The AstraZeneca and Oxford Uni trials are back underway after a pause due to a reported side effect in a UK patient.
AstraZeneca in a statement on Tuesday night that the studies of the vaccine had been paused while the company investigated whether the patient’s reported side effect is connected with the vaccine.
Today Oxford Uni has confirmed trials will resume across all UK Clinical trial Sites.
Health Secretary Matt Hancock welcomed the restart, saying: “Good news for everyone the Oxford vaccine trials are back up and running.
“This pause shows we will always put safety first. We will back our scientists to deliver an effective vaccine as soon as safely possible.”
It comes after the Government’s chief scientific adviser Sir Patrick Vallance told a Downing Street press conference what has happened in the Oxford trial is not unusual.
He added that similar events should also be expected in some of the other vaccine candidate trials.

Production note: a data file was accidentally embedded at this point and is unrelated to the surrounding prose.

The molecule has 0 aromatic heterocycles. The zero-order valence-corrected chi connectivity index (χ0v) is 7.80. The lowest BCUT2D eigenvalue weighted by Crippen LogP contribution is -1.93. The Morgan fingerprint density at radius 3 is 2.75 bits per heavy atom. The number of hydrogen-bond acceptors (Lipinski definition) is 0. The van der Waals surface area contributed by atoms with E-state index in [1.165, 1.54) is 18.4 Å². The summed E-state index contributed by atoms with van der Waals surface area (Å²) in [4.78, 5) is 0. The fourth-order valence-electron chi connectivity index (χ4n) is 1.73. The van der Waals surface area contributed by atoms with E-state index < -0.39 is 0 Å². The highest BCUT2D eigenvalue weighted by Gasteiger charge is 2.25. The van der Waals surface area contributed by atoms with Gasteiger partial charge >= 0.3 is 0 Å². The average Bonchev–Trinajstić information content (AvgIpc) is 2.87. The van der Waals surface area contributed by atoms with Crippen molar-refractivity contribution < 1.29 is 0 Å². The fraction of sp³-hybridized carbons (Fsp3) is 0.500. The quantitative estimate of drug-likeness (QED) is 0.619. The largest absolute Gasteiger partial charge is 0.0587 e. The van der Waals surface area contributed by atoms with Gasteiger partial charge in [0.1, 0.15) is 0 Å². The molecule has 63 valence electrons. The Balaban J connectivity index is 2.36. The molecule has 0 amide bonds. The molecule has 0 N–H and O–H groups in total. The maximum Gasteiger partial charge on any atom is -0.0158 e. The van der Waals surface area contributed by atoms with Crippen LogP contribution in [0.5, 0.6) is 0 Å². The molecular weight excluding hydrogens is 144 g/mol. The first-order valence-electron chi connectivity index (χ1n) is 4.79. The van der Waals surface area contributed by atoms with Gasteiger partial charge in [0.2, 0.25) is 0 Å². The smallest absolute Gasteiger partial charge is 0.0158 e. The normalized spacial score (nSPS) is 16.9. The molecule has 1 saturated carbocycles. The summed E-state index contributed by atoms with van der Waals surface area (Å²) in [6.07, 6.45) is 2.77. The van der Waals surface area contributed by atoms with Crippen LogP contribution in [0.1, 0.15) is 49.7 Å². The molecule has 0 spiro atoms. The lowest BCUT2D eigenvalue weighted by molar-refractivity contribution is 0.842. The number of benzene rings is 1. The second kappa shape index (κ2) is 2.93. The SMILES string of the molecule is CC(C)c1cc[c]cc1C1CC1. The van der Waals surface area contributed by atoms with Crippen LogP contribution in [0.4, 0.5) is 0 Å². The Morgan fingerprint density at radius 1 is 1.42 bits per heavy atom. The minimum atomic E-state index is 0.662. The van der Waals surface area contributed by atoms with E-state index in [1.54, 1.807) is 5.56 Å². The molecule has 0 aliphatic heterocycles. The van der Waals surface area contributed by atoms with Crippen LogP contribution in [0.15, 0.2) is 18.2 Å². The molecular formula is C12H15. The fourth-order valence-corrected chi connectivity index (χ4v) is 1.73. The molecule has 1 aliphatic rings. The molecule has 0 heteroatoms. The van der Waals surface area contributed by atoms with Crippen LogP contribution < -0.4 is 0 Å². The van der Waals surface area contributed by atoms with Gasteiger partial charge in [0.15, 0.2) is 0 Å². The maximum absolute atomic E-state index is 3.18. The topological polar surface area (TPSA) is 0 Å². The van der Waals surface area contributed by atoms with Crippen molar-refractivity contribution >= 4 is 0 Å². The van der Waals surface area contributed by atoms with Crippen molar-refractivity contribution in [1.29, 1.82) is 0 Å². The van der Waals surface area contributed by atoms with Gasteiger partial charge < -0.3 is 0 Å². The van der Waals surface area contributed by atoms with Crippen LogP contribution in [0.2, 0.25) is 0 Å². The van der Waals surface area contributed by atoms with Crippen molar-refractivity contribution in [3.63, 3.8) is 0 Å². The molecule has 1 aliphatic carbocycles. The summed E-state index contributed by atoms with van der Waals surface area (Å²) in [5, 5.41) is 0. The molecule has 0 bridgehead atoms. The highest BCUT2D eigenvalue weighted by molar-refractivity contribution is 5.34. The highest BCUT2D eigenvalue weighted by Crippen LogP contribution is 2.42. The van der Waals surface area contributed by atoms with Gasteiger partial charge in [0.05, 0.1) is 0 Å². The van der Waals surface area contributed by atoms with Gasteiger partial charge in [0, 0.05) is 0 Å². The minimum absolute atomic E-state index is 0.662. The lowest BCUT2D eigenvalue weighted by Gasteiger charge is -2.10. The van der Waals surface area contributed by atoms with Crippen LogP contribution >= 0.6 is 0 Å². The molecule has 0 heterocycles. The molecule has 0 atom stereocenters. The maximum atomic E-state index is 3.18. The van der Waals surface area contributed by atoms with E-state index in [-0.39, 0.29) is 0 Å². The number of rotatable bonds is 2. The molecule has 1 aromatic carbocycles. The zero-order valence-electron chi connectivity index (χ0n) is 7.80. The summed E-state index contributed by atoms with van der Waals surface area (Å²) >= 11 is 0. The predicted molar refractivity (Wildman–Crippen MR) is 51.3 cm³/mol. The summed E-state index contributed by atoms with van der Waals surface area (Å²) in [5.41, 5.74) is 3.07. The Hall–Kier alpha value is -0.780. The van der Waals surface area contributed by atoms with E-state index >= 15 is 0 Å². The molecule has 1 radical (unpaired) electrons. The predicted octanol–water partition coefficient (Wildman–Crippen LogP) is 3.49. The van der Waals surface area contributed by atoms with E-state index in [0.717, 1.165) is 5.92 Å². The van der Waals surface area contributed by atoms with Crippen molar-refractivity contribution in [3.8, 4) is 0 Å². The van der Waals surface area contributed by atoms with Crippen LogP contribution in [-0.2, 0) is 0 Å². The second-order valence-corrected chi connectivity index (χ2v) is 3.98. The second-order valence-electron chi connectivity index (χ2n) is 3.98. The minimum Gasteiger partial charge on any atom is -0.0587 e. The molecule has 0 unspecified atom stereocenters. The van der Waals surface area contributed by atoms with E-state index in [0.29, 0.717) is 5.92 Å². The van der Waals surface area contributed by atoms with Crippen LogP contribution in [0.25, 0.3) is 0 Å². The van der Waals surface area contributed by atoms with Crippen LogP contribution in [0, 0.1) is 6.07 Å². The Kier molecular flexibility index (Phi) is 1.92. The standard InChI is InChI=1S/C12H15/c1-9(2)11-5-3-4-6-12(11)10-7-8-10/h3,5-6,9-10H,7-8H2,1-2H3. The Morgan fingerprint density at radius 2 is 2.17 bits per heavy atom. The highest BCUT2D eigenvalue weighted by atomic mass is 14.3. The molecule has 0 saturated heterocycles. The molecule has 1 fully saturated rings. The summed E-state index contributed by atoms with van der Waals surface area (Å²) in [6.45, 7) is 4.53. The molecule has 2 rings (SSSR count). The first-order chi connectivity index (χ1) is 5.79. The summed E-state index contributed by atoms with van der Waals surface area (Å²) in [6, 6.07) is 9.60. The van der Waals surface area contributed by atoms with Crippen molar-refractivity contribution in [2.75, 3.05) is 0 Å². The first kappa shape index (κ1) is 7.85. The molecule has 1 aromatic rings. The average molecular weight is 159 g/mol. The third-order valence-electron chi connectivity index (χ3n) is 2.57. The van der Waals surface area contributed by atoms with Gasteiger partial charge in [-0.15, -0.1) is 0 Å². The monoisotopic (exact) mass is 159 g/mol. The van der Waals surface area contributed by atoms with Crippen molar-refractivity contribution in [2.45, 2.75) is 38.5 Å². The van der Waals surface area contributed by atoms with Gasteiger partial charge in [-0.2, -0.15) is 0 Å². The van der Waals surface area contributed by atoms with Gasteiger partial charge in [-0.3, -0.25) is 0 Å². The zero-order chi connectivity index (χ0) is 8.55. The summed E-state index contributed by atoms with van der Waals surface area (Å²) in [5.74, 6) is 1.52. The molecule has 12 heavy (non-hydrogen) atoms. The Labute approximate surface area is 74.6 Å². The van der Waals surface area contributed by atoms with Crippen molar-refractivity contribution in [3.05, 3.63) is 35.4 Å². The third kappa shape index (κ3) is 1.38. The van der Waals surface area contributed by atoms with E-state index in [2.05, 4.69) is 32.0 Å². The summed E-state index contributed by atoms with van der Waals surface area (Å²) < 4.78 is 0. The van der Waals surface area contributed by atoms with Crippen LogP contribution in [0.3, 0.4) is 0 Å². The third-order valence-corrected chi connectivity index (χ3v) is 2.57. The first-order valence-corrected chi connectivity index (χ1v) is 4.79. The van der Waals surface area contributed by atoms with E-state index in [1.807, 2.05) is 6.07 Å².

News site Stat first reported the pause in testing and said the possible side effect occurred in a testing volunteer in Britain, who was expected to recover.
The vaccine is being tested in thousands of people in Britain and the US, and in smaller study groups in Brazil and South America.
The University of Oxford said: “The ongoing randomised controlled clinical trials of the Oxford coronavirus vaccine ChAdOx1 nCoV-19 will resume across all UK clinical trial sites.
“Globally some 18,000 individuals have received study vaccines as part of the trial.
“In large trials such as this, it is expected that some participants will become unwell and every case must be carefully evaluated to ensure careful assessment of safety.
“On Sunday 6 September our standard review process triggered a study pause to vaccination across all of our global trials to allow the review of safety data by an independent safety review committee, and the national regulators.
“All routine follow-up appointments continued as normal during this period.
“The independent review process has concluded and following the recommendations of both the independent safety review committee and the UK regulator, the MHRA, the trials will recommence in the UK.”
No details about the patient or the nature of the side effect were given.
Temporary holds on large medical studies are not uncommon, and looking into any unexpected reactions is a mandatory part of safety testing.